Mrs. Aasan’s experience, as a member of the brave minority of Iraqis who have returned home, shows both the extent of the improvements and their limits.

She works at an oasis of calm: a small library in eastern Baghdad, where on several recent afternoons, about a dozen children bounced through the rooms, reading, laughing, learning English and playing music on a Yamaha keyboard.

Brightly colored artwork hangs on the walls: images of gardens, green and lush; Iraqi soldiers smiling; and Arabs holding hands with Kurds.

It is all deliberately idyllic. Mrs. Aasan and the other two women at the library have banned violent images, guiding the children toward portraits of hope. The children are also not allowed to discuss the violence they have witnessed.

“Our aim is to fight terrorism,” Mrs. Aasan said. “We want them to overcome their personal experiences.”

The library closed last year because parents would not let their children out of sight. Now, most of the children walk on their own from homes nearby — another sign of the city’s improved ease of movement.

But there are scars in the voice of a ponytailed little girl who said she had less time for fun since her father was incapacitated by a bomb. (“We try to make him feel better and feel less pain,” she said.) And pain still lingers in the silence of Mrs. Aasan’s 10-year-old son, Abather, who accompanies her wherever she goes.

One day five months ago, when they still lived in Dora, Mrs. Aasan sent Abather to get water from a tank below their apartment. Delaying as boys will do, he followed his soccer ball into the street, where he discovered two dead bodies with their eyeballs torn out. It was not the first corpse he had seen, but for Mrs. Aasan that was enough. “I grabbed him, we got in the car and we drove away,” she said.

After they heard on an Iraqi news program that her section of Dora had improved, she and her husband explored a potential return. They visited and found little damage, except for a bullet hole in their microwave.

Two weeks ago, they moved back to the neighborhood where they had lived since 2003.

“It’s just a rental,” Mrs. Aasan said, as if embarrassed at her connection to such a humble place. “But after all, it’s home.”

In interviews, she and her husband said they felt emboldened by the decline in violence citywide and the visible presence of Iraqi soldiers at a checkpoint a few blocks away.

Still, it was a brave decision, one her immediate neighbors have not yet felt bold enough to make. Mrs. Aasan’s portion of Dora still looks as desolate as a condemned tenement. The trunk of a palm tree covers a section of road where Sunni gunmen once dumped a severed head, and about 200 yards to the right of her building concrete Jersey barriers block a section of homes believed to be booby-trapped with explosives.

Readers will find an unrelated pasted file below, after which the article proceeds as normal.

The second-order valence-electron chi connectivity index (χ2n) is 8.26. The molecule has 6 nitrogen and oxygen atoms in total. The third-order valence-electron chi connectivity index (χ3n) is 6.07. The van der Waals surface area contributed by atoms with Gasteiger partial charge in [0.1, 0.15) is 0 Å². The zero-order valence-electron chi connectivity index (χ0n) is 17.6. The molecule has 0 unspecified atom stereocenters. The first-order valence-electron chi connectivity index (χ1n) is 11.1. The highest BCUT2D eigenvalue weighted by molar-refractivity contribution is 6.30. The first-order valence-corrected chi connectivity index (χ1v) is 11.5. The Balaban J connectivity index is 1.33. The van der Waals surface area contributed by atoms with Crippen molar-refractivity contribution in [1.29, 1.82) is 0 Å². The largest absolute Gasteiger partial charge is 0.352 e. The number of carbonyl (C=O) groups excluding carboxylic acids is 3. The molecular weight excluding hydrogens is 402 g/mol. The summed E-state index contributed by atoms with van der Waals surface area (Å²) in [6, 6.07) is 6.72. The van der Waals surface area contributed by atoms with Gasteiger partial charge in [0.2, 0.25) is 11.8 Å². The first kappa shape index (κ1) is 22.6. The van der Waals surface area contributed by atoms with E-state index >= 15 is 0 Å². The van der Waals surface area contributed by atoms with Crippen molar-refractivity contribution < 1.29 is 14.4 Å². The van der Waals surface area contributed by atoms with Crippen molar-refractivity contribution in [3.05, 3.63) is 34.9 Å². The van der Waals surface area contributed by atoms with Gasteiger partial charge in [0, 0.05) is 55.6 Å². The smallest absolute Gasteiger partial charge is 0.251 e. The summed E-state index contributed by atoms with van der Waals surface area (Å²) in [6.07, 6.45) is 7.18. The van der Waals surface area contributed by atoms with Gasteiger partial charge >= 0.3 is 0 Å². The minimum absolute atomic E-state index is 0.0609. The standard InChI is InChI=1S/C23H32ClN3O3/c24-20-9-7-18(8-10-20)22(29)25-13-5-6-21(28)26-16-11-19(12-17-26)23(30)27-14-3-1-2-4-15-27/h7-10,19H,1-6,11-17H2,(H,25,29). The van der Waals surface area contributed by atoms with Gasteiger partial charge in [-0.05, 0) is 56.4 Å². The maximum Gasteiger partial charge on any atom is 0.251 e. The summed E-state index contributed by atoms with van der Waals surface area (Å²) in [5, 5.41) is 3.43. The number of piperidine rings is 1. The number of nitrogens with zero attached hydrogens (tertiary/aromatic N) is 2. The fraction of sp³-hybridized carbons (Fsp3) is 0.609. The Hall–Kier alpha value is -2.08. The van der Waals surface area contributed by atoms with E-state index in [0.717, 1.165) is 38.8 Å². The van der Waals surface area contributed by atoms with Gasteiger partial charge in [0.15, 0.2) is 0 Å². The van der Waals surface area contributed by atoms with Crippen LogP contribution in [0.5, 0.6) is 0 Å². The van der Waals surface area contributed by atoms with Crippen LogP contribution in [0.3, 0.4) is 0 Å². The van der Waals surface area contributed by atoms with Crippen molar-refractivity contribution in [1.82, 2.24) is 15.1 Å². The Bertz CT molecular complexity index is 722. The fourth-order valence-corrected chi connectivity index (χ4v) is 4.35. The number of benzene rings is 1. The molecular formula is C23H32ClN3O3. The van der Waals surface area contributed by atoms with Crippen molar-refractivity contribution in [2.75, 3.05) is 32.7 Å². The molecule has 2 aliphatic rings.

“On this street,” she said, standing on her balcony, “many of my neighbors lost relatives.” Then she rushed inside.

Her husband, Fadhel A. Yassen, 49, explained that they had seen several friends killed while they sat outside in the past. He insisted that being back in the apartment was “a victory over fear, a victory over terrorism.”

Yet the achievement remains rare. Many Iraqis say they would still rather leave the country than go home. In Baghdad there are far more families like the Nidhals. The father, who would only identify himself as Abu Nebras (father of Nebras), is Sunni; Hanan, his wife, is a Shiite from Najaf, the center of Shiite religious learning in Iraq. They lived for 17 years in Ghazaliya in western Baghdad until four gunmen from Al Qaeda in Mesopotamia, the homegrown Sunni extremist group that American intelligence agencies say is led by foreigners, showed up at his door last December.

“My sons were armed and they went away but after that, we knew we had only a few hours,” Abu Nebras said. “We were displaced because I was secular and Al Qaeda didn’t like that.”

They took refuge in the middle-class Palestine Street area in the northeastern part of Baghdad, a relatively stable enclave with an atmosphere of tolerance for their mixed marriage. Now with the situation improving across the city, the Nidhal family longs to return to their former home, but they have no idea when, or if, it will be possible.

Another family now lives in their house — the situation faced by about a third of all displaced Iraqis, according to the International Organization for Migration — and it is not clear whether the fragile peace will last. Abu Nebras tested the waters recently, going back to talk with neighbors on his old street for the first time.

He said the Shiites in the northern part of Ghazaliya had told him that the American military’s payments to local Sunni volunteers in the southern, Sunni part of the neighborhood amounted to arming one side.

The Americans describe the volunteers as heroes, part of a larger nationwide campaign known as the Sunni Awakening. But Abu Nebras said he did not trust them. “Some of the Awakening members are just Al Qaeda who have joined them,” he said. “I know them from before.”

With the additional American troops scheduled to depart, the Nidhal family said, Baghdad would be truly safe only when the Iraqi forces were mixed with Sunnis and Shiites operating checkpoints side by side — otherwise the city would remain a patchwork of Sunni and Shiite enclaves. “The police, the army, it has to be Sunni next to Shiite next to Sunni next to Shiite,” Abu Nebras said.